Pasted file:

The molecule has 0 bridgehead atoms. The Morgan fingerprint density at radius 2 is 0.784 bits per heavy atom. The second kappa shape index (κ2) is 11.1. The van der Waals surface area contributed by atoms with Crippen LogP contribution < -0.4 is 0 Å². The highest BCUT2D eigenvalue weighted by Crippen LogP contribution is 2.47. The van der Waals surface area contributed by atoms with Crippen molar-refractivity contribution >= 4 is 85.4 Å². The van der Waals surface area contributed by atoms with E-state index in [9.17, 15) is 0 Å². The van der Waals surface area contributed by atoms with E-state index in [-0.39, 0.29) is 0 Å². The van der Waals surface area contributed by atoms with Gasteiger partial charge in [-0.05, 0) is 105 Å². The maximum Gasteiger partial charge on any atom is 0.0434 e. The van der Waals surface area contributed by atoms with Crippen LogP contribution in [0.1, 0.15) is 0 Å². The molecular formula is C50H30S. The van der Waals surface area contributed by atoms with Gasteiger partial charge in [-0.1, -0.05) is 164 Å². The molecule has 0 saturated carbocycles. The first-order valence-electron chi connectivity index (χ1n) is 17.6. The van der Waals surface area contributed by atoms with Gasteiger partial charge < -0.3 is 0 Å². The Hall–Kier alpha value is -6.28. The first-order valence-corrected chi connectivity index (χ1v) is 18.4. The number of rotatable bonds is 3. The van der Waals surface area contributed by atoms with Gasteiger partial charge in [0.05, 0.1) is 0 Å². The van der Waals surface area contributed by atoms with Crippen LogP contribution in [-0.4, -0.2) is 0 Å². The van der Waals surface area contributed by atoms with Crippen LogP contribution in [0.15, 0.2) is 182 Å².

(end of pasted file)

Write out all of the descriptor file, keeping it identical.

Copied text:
The molecule has 0 bridgehead atoms. The Morgan fingerprint density at radius 2 is 0.784 bits per heavy atom. The second kappa shape index (κ2) is 11.1. The van der Waals surface area contributed by atoms with Crippen LogP contribution < -0.4 is 0 Å². The highest BCUT2D eigenvalue weighted by Crippen LogP contribution is 2.47. The van der Waals surface area contributed by atoms with Crippen molar-refractivity contribution >= 4 is 85.4 Å². The van der Waals surface area contributed by atoms with E-state index in [9.17, 15) is 0 Å². The van der Waals surface area contributed by atoms with E-state index in [-0.39, 0.29) is 0 Å². The van der Waals surface area contributed by atoms with Gasteiger partial charge in [-0.05, 0) is 105 Å². The maximum Gasteiger partial charge on any atom is 0.0434 e. The van der Waals surface area contributed by atoms with Crippen LogP contribution in [0.1, 0.15) is 0 Å². The molecular formula is C50H30S. The van der Waals surface area contributed by atoms with Gasteiger partial charge in [-0.1, -0.05) is 164 Å². The molecule has 0 saturated carbocycles. The first-order valence-electron chi connectivity index (χ1n) is 17.6. The van der Waals surface area contributed by atoms with Gasteiger partial charge < -0.3 is 0 Å². The Hall–Kier alpha value is -6.28. The first-order valence-corrected chi connectivity index (χ1v) is 18.4. The number of rotatable bonds is 3. The van der Waals surface area contributed by atoms with Gasteiger partial charge in [0.05, 0.1) is 0 Å². The van der Waals surface area contributed by atoms with Crippen LogP contribution in [-0.4, -0.2) is 0 Å². The van der Waals surface area contributed by atoms with Crippen LogP contribution in [0.15, 0.2) is 182 Å².